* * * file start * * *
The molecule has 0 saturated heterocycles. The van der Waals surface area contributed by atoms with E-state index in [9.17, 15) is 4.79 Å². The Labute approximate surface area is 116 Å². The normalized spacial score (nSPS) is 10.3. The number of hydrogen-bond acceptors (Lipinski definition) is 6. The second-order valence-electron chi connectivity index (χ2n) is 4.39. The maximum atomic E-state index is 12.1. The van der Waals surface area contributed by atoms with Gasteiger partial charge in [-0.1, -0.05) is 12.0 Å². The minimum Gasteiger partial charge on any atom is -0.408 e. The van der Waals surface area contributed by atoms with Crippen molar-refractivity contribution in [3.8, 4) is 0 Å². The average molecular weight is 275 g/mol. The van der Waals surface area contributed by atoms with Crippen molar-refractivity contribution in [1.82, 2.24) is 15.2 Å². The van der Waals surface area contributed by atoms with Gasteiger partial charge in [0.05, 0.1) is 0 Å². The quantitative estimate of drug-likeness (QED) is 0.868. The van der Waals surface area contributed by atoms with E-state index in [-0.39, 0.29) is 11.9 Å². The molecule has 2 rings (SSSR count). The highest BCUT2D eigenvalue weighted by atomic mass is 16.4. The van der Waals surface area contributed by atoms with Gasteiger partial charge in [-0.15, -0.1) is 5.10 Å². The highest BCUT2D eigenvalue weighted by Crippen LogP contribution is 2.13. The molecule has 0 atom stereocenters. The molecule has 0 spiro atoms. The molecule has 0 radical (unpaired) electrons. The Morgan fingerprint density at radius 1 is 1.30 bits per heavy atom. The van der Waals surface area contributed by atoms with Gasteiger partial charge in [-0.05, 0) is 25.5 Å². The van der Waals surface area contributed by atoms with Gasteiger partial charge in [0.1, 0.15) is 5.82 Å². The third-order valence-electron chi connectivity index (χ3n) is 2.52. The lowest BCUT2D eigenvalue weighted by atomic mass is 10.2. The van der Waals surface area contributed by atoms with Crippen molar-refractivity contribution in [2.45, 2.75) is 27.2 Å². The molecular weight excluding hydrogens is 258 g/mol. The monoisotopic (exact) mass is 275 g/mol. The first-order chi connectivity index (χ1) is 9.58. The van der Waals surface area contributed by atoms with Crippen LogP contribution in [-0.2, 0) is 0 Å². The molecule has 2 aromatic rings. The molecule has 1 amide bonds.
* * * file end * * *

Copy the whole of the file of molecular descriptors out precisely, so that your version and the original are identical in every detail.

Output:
The molecule has 0 saturated heterocycles. The van der Waals surface area contributed by atoms with E-state index in [9.17, 15) is 4.79 Å². The Labute approximate surface area is 116 Å². The normalized spacial score (nSPS) is 10.3. The number of hydrogen-bond acceptors (Lipinski definition) is 6. The second-order valence-electron chi connectivity index (χ2n) is 4.39. The maximum atomic E-state index is 12.1. The van der Waals surface area contributed by atoms with Gasteiger partial charge in [-0.1, -0.05) is 12.0 Å². The minimum Gasteiger partial charge on any atom is -0.408 e. The van der Waals surface area contributed by atoms with Crippen molar-refractivity contribution in [3.8, 4) is 0 Å². The average molecular weight is 275 g/mol. The van der Waals surface area contributed by atoms with Crippen molar-refractivity contribution in [1.82, 2.24) is 15.2 Å². The van der Waals surface area contributed by atoms with Gasteiger partial charge in [0.05, 0.1) is 0 Å². The quantitative estimate of drug-likeness (QED) is 0.868. The van der Waals surface area contributed by atoms with E-state index in [-0.39, 0.29) is 11.9 Å². The molecule has 2 rings (SSSR count). The highest BCUT2D eigenvalue weighted by atomic mass is 16.4. The van der Waals surface area contributed by atoms with Gasteiger partial charge in [-0.15, -0.1) is 5.10 Å². The highest BCUT2D eigenvalue weighted by Crippen LogP contribution is 2.13. The molecule has 0 atom stereocenters. The molecule has 0 spiro atoms. The molecule has 0 radical (unpaired) electrons. The Morgan fingerprint density at radius 1 is 1.30 bits per heavy atom. The van der Waals surface area contributed by atoms with Gasteiger partial charge in [-0.05, 0) is 25.5 Å². The van der Waals surface area contributed by atoms with Gasteiger partial charge in [0.1, 0.15) is 5.82 Å². The third-order valence-electron chi connectivity index (χ3n) is 2.52. The lowest BCUT2D eigenvalue weighted by atomic mass is 10.2. The van der Waals surface area contributed by atoms with Crippen molar-refractivity contribution in [2.45, 2.75) is 27.2 Å². The molecular weight excluding hydrogens is 258 g/mol. The monoisotopic (exact) mass is 275 g/mol. The first-order chi connectivity index (χ1) is 9.58. The van der Waals surface area contributed by atoms with Crippen LogP contribution in [-0.2, 0) is 0 Å². The molecule has 2 aromatic rings. The molecule has 1 amide bonds.